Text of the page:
Antibodies directed against nerve growth factor inhibit the acute bronchoconstriction due to allergen challenge in guinea-pigs
de Vries, Annick × Engels, Ferdi Henricks, P A J Leusink-Muis, T Fischer, A Nijkamp, F P #
Blackwell Scientific Publications
Clinical and Experimental Allergy vol:32 issue:2 pages:325-328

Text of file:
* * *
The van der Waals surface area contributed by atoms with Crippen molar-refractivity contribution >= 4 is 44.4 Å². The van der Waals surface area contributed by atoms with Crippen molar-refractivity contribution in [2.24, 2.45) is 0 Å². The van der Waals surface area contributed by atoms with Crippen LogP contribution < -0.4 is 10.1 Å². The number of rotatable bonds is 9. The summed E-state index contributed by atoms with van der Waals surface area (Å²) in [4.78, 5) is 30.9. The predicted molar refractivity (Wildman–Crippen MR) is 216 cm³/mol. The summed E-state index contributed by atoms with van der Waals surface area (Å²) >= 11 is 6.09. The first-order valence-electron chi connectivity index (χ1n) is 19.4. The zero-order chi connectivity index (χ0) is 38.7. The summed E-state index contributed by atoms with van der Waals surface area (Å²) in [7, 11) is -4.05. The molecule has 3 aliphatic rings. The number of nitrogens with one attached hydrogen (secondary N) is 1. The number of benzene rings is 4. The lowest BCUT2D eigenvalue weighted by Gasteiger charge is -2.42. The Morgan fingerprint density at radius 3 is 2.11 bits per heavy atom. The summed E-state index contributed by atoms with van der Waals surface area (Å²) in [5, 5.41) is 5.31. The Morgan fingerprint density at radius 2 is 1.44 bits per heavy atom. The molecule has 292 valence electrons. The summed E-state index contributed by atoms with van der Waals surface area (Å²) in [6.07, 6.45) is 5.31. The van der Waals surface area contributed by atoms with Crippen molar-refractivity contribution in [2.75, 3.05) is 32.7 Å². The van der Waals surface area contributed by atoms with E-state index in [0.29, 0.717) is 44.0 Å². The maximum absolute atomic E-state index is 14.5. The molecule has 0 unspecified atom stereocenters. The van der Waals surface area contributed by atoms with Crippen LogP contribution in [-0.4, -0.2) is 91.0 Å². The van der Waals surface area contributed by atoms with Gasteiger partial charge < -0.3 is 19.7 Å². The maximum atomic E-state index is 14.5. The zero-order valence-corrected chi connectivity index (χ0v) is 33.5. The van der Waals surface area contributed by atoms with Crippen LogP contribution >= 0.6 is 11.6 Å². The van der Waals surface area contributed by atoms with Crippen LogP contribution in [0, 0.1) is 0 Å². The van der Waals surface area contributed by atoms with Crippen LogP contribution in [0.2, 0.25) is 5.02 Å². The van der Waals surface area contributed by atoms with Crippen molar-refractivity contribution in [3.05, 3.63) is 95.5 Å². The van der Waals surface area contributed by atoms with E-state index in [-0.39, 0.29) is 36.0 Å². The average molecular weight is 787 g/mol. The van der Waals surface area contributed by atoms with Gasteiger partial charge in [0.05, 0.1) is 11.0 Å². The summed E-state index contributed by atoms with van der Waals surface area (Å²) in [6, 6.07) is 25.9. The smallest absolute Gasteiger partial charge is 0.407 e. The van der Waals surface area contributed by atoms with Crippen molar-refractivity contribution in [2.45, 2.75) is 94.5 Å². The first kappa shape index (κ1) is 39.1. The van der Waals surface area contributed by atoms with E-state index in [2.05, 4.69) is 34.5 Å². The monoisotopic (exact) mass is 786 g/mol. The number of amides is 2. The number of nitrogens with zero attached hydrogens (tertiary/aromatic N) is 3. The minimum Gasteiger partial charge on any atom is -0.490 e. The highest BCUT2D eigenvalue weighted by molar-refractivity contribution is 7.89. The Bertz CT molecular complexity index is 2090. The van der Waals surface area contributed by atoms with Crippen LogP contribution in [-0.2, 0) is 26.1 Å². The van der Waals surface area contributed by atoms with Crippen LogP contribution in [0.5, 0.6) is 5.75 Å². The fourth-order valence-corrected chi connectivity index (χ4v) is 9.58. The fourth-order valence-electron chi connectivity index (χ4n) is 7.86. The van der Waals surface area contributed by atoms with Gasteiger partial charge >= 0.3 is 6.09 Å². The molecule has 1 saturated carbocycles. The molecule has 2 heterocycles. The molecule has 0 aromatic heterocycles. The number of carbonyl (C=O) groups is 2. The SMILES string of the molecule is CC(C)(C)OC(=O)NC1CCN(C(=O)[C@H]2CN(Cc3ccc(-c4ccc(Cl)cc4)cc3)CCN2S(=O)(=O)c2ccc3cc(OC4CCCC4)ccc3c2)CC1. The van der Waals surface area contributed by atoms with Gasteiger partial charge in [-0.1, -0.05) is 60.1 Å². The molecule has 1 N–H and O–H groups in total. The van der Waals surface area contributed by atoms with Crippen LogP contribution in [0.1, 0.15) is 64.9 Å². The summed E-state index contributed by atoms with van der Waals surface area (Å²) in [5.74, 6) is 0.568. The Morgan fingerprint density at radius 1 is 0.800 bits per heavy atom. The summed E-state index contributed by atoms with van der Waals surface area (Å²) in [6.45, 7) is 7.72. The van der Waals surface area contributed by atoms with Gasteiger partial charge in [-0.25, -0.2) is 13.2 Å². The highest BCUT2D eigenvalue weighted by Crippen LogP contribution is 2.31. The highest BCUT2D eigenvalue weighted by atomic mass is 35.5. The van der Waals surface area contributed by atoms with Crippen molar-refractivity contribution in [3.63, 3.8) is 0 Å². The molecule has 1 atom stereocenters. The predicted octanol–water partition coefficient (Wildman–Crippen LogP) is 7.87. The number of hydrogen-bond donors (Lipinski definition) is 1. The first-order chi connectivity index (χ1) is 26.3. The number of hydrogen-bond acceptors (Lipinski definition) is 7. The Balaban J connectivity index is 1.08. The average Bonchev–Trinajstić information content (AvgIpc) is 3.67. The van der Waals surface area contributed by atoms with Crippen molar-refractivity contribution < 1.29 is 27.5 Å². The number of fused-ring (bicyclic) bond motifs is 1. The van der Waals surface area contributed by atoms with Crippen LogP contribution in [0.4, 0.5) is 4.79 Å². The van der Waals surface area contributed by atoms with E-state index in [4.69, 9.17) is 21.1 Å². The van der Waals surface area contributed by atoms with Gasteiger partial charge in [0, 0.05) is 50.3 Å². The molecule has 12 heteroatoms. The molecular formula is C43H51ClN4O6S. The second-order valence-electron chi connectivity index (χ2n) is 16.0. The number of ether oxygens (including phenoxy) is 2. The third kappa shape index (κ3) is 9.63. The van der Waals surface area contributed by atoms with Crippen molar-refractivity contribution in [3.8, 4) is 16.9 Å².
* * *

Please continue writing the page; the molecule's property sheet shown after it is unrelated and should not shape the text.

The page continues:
BACKGROUND: We have previously demonstrated that the administration of nerve growth factor (NGF) to guinea-pigs results in airway hyper-responsiveness within 1 h. OBJECTIVE: In the present study we document the involvement of NGF in the acute allergic airway response. METHODS: Guinea-pigs that are sensitized to ovalbumin show an acute bronchoconstriction directly after challenge with ovalbumin. RESULTS: Intratracheal application of 10 microg of antibodies directed against NGF (anti-NGF) 1 h before the challenge reduces the acute severe bronchoconstriction to approximately 40% and the sustained bronchoconstriction to approximately 20% of the reaction in controls. This shows a high potency of anti-NGF in diminishing the direct bronchoconstriction. Inhibition of the tyrosine kinases of the tyrosine kinase receptor A, the high-affinity receptor for NGF, has no effect on the bronchoconstriction. Therefore, we postulate that the p75, the low-affinity receptor for neurotrophins, is responsible for the acute bronchoconstriction. Our findings suggest a role for NGF in the induction of the acute asthmatic reaction. CONCLUSION: These findings offer a new potential therapeutic strategy for the treatment of allergic asthma.